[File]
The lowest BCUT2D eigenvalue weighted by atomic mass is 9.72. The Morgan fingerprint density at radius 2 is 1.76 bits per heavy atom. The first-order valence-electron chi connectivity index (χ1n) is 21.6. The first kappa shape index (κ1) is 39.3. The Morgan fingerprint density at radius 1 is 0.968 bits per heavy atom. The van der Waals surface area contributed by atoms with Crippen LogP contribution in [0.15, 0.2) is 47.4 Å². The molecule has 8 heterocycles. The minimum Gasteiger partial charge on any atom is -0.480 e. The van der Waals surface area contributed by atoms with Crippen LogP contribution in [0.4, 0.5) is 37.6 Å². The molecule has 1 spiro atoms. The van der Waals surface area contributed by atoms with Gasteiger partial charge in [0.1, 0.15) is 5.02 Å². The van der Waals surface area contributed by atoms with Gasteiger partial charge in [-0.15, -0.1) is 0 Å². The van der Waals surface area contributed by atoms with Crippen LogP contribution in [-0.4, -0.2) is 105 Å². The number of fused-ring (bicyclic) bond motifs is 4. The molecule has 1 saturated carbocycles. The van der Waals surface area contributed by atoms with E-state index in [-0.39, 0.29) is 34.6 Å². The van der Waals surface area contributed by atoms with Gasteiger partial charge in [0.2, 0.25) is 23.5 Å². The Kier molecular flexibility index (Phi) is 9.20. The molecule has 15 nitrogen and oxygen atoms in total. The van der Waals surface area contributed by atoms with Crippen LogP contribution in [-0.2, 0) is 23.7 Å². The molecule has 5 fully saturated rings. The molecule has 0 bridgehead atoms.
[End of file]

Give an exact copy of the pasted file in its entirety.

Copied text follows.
The lowest BCUT2D eigenvalue weighted by atomic mass is 9.72. The Morgan fingerprint density at radius 2 is 1.76 bits per heavy atom. The first-order valence-electron chi connectivity index (χ1n) is 21.6. The first kappa shape index (κ1) is 39.3. The Morgan fingerprint density at radius 1 is 0.968 bits per heavy atom. The van der Waals surface area contributed by atoms with Crippen LogP contribution in [0.15, 0.2) is 47.4 Å². The molecule has 8 heterocycles. The minimum Gasteiger partial charge on any atom is -0.480 e. The van der Waals surface area contributed by atoms with Crippen LogP contribution in [0.4, 0.5) is 37.6 Å². The molecule has 1 spiro atoms. The van der Waals surface area contributed by atoms with Gasteiger partial charge in [0.1, 0.15) is 5.02 Å². The van der Waals surface area contributed by atoms with Gasteiger partial charge in [-0.15, -0.1) is 0 Å². The van der Waals surface area contributed by atoms with Crippen LogP contribution in [-0.4, -0.2) is 105 Å². The number of fused-ring (bicyclic) bond motifs is 4. The molecule has 1 saturated carbocycles. The van der Waals surface area contributed by atoms with E-state index in [-0.39, 0.29) is 34.6 Å². The van der Waals surface area contributed by atoms with Gasteiger partial charge in [0.2, 0.25) is 23.5 Å². The Kier molecular flexibility index (Phi) is 9.20. The molecule has 15 nitrogen and oxygen atoms in total. The van der Waals surface area contributed by atoms with Crippen LogP contribution in [-0.2, 0) is 23.7 Å². The molecule has 5 fully saturated rings. The molecule has 0 bridgehead atoms.